By Tom Johnson | May 4, 2016 | 8:37 PM EDT

Not long before Ted Cruz left the presidential race, he inadvertently performed what Salon’s Marcotte suggests was a public service by clarifying that right-wingers are entitled authoritarians who readily inflict pain on kids.

Last weekend at an Indiana campaign rally, a boy in the audience yelled “You suck!” at Cruz, to which Cruz replied, “In my household, when a child behaves that way they get a spanking.” Marcotte asserted in a Tuesday piece that the incident “was one of those moments when the cowardice of the conservative movement was laid bare,” and that “enthusiasm for beating children” may be the best indication of “the toxicity of conservative ideology.”

By Tom Johnson | May 1, 2016 | 8:57 PM EDT

Several decades ago, there were plenty of right-of-center Democrats and left-of-center Republicans. These days, however, almost everyone agrees that the Democrats have become a distinctly liberal party and the GOP a distinctly conservative party. One who disagrees in part is writer Conor Lynch, who in a Saturday article claimed that Republicans have transitioned out of true conservatism and now are “extreme nihilists” who have “embraced Bolshevism of the right.”

Lynch noted that pundits such as George Will and David Brooks “have widely condemned Donald Trump as a fake conservative, and they’re not wrong. Trump is clearly not conservative—but neither is the Republican Party...[which] has become an increasingly friendly place for…the kind of characters who used to make up the John Birch Society…For the sake of John Boehner’s mental well being, he is lucky he got out when he did.”

By Melissa Mullins | April 19, 2016 | 1:03 PM EDT

So much for the buzz!  After missing its 2015 goal by more than $80 million, it was reported last week that Buzzfeed has cut its 2016 financial forecast in half – and other top left-wing websites like Gawker, Salon and the Huffington Post seem to be in just as much trouble.

By Tom Johnson | April 13, 2016 | 9:58 PM EDT

Author and former Fox News Watch panelist Gabler may or may not have a position on “Which came first, the chicken or the egg?” but he does believe that when it comes to Hillary (and Bill) Clinton, “the scandals didn’t create the meme of untrustworthiness about them. The meme of untrustworthiness created the scandals.”

In a piece that ran Tuesday on Salon and was originally published at BillMoyers.com, Gabler contended that the MSM “should have been a firewall against…allegations” such as the Whitewater “non-scandal,” but “instead…were an accelerant." On more recent matters, Gabler wrote that Hillary has been “exculpated” regarding Benghazi and commented, apropos of the e-mail uproar, that “the media don’t want to kill the story any more than the Republicans do. It’s just too delicious.”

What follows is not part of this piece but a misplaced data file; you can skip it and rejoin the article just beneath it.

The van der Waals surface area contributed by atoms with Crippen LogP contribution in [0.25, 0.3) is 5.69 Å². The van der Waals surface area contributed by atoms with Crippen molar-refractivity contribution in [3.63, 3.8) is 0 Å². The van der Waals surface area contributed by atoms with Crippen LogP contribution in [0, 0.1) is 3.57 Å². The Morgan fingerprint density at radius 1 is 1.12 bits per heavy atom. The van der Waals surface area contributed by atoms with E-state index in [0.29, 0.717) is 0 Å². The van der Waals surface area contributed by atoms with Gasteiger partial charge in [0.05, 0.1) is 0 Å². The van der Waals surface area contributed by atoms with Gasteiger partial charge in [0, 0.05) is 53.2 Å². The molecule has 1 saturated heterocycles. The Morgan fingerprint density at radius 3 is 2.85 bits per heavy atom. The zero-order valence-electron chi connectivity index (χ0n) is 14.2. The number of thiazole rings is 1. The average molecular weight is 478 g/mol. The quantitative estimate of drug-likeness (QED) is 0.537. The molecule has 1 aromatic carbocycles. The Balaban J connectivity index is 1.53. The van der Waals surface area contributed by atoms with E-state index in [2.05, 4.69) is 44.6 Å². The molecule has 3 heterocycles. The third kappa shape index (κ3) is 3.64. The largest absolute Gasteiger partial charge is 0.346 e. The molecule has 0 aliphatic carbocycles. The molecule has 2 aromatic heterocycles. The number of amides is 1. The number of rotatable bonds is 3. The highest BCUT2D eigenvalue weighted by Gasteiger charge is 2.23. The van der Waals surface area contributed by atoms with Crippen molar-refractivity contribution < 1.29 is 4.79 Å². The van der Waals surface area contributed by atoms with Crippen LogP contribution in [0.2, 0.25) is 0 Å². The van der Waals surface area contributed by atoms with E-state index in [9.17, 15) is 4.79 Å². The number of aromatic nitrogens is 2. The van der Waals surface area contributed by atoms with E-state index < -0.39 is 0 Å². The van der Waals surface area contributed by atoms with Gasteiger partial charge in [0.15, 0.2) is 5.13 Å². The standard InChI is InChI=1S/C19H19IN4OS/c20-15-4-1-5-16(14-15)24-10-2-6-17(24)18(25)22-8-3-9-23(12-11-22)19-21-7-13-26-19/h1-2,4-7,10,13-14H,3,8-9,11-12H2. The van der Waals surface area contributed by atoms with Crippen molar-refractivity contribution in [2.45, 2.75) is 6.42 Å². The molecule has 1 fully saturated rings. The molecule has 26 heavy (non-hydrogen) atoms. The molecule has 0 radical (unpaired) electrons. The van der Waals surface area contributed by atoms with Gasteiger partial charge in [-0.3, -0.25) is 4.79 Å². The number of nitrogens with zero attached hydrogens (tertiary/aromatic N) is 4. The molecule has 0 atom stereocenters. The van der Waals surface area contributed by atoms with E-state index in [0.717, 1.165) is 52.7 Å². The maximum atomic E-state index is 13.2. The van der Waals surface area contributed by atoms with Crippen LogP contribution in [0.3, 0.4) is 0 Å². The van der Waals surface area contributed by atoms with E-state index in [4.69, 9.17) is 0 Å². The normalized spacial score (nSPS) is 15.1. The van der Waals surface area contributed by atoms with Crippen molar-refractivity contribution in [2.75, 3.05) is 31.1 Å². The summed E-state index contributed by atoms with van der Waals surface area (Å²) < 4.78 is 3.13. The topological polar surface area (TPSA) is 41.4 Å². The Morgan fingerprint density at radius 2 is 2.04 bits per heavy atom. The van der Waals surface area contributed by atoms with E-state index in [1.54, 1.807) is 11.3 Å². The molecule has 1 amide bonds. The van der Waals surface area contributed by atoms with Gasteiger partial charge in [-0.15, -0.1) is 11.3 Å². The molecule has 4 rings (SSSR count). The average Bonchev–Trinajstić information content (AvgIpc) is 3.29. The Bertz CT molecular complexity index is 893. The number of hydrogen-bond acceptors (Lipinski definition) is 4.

By Tom Blumer | March 22, 2016 | 1:00 PM EDT

At Salon.com at 10:28 a.m., Amanda Marcotte wrote that "It will likely be days, perhaps weeks, before we know much about the horrific terrorist attacks on an airport and subway in Brussels on Tuesday morning that killed dozens of people."

Actually, dear, as of when I began this post about 90 minutes later, we alreadly know plenty. Most crucially, the Associated Press reported that the Islamic State claimed responsibility for the attacks roughly an hour after Marcotte's post. Once that's verified, and it almost certainly will be in short order, what else beyond the names of the de facto soldiers of the Islamic State will remain of the "much" that we don't know? But the most important thing to Marcotte, who is clearly blind in one eye and can't see out of the other, is that the United States has "a grown-up in charge" (links are in original; bolds are mine throughout this post):

By Bryan Ballas | March 16, 2016 | 5:20 PM EDT

The pro-abortion crowd always been extreme. They have to be extreme to hold the position that taking innocent life is legitimate. However, Bob Cesca of Salon.com has critiqued Indiana’s new pro-life legislation using language that is arguably out of place even at a NARAL board meeting.

According to Cesca, HB 1337, a pro-life bill recently passed by the Indiana legislature: